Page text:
13 Investigates


Police officers on paid leave: How much does it cost for them to not work?

Posted at 2:09 PM, Jul 24, 2018
and last updated 2018-11-21 16:56:23-05

When police use potentially lethal force, a department investigates to make sure everything was done correctly. Officers are almost always immediately placed on administrative leave. But they still get paid, even though they're not working.  And taxpayers are footing the bill.  Contact 13 hears from some officers who say there's got to be a better way. 

The dramatic scene from just a couple weeks ago: July 11th at about 9:30am as Metro officers chase a suspect's vehicle near downtown. A police pursuit turns into a rolling shootout. 

For the Las Vegas Metropolitan Police Department, this was the 10th time a police officer was involved in a shooting in 2018.  

A life-threatening event that could affect officers psychologically even if they're not physically injured. That's partly why they're put on paid administrative leave.  How long it lasts will vary. And costs you money even when it's justified. 

"A lot of it depends upon the officer's frame of mind when they come back to work." Steve Grammas is President of the Las Vegas Police Protective Association. "You don't want to put an officer out there who's 90 percent sure they can," he explains, "and 10 percent maybe hesitant."

Remember this was the 10th officer-involved shooting this year, and many of those incidents involve more than one officer. 

We asked Metro just how many cops and correction officers are getting paid, but not working.  

Metro data for the pay period ending May 4th shows the department paid out $72,127.24 in just two weeks for 23 officers who weren't working.  More recently, for the pay period ending June 15th, taxpayers spent than $72,190.17 for 33 officers on paid leave. 



"Every two weeks?" asks Mike Rauth.  "I'm not going to condemn a police organization but I think that's ridiculous."

 Rauth is a retired officer and former military. "Why be put on paid admin leave when they could be doing desk work?"

Our Contact 13 Investigation found three officers on paid leave for six months or more. One of those, a corrections officer, hasn't been working since July 11, 2017.  This officer makes $3825.46 every 2 weeks in base pay. Metro confirms the officer was still on paid leave as of June 15, 2018. That adds up to about $84,000 and not a day worked in nearly a year.

"Have them do something," says Rauth. "Not stay at home and collect a paycheck and do nothing, go on vacation."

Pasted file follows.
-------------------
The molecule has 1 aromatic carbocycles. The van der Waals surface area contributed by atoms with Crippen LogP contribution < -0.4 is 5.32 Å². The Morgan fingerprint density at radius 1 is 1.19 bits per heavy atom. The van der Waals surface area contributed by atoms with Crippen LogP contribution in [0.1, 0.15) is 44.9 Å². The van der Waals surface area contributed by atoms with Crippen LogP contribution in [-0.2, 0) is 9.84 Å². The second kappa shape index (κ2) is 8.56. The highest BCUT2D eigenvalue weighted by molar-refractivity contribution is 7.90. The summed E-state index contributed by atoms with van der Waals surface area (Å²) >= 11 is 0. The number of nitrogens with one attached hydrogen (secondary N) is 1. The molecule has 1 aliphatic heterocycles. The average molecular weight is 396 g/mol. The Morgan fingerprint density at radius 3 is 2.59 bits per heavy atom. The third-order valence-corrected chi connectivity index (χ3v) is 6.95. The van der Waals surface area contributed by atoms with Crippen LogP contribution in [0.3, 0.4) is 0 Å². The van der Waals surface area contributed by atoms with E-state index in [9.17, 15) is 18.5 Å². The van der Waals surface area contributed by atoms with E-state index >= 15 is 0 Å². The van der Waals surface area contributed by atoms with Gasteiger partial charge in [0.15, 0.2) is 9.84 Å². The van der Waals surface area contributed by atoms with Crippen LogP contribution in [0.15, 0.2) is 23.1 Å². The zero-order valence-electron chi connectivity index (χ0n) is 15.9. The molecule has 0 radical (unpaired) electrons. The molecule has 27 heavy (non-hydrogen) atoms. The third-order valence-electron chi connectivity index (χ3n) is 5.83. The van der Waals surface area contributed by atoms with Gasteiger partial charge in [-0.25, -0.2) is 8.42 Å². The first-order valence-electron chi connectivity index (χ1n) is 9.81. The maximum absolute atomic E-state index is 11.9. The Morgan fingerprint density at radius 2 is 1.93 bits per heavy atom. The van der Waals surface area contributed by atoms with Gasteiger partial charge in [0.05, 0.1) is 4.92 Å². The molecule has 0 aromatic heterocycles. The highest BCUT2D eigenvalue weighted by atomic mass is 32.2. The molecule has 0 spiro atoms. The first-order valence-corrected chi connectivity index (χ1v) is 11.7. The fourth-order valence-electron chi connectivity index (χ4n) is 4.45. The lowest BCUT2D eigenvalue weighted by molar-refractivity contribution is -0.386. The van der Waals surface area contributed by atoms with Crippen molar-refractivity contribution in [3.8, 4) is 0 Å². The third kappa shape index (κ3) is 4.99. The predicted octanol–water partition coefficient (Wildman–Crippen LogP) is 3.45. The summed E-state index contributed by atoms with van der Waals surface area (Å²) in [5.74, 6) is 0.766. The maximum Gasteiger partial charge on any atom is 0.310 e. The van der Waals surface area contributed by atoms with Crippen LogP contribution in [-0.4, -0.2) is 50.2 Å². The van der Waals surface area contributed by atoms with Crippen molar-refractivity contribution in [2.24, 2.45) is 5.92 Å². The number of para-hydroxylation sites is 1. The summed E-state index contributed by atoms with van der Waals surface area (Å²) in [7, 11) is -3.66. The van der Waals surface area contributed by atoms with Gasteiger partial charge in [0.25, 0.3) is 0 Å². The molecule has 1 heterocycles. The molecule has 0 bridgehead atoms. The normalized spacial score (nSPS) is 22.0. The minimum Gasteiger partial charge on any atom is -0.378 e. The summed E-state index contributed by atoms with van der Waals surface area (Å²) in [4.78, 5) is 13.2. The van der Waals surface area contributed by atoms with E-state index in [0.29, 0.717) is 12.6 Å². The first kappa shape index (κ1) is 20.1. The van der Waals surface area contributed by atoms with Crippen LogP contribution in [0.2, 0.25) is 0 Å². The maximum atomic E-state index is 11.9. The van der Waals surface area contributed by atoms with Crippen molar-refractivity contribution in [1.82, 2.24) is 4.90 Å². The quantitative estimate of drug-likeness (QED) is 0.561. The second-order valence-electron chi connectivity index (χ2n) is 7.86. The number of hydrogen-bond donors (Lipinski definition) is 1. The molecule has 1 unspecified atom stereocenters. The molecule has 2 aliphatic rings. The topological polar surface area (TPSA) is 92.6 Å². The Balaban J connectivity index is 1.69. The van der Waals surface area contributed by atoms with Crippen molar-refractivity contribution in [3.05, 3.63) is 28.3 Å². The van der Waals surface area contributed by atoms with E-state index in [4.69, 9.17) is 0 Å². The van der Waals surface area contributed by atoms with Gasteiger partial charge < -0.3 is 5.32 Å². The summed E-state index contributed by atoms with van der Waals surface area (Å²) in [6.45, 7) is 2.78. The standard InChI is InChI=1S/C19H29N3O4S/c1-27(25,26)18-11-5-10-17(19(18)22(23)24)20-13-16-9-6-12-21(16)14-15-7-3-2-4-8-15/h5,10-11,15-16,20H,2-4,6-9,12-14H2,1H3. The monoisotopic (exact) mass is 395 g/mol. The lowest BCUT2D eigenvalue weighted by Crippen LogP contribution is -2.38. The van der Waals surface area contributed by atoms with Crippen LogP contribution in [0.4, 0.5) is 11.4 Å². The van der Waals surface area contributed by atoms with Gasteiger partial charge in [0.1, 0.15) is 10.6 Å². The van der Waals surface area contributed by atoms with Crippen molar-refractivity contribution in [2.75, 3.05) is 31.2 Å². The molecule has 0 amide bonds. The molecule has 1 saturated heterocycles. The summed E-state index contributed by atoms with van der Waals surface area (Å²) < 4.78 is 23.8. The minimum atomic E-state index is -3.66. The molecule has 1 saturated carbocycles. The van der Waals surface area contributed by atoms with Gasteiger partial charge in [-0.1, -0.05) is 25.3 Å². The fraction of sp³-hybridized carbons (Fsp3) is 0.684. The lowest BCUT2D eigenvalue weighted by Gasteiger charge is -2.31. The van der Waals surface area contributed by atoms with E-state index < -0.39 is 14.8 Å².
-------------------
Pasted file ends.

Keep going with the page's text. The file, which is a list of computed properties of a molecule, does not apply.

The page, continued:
In addition to officer-involved shootings, Metro also puts those under internal investigation on paid leave. 

That wasn't the case for Rauth.  When he was a corrections officer in Colorado, he made a big mistake: Taking his eyes off the road in a department vehicle and crashing into a parking lot utility pole.

"They told me, 'ok you're gonna be suspended 5 days without pay. You got to pay the $250 deductable and get a letter of reprimand,' Rauth recalls. 

"I did not get any paid vacation for 5 days or two weeks or a month." 

Rauth explains all officers are trained following the same Peace Officer Basic Training (POST) standards so they should know "...when they are doing something wrong and should pay the consequences, WITHOUT pay." 

But according to Metro's contract with the Union, "An employee may be relieved of duty without pay when the employee has been criminally indicted or arrested and approved for prosecution for a felony offense under state or federal law."

"Our officers don't consider it a vacation when they get paid time off to stay at home," Grammas explains.  "Quite the contrary."

As union president, Grammas agrees officers could be used in other areas. "Whether it be at the fusion center, the cameras taking reports things like that, they'd prefer it. We'd probably prefer it."

But Grammas understands the department is concerned about liability. 

"If you have an officer that has done something that is egregious and you allow them to stay out patrolling and another incident of the same nature pops up. And you did nothing on the first one?"

Grammas says, like any members of the community, cops are innocent until proven guilty and Metro needs time to investigate whether anything was done wrong.  He says no one takes paid leave time lightly.

"They got to be taking into account what it takes when you take one officer off of the street. Because even one can make an impact somewhere." 

We wanted to know from Metro why officers can't be put on other duties but they would not talk to us on camera citing personnel confidentiality. They won't tell us which officers are on leave following an OIS versus those out due to a discipline issue.

We can tell you 13 officers went on the paid leave list in June, including seven from a single incident.  

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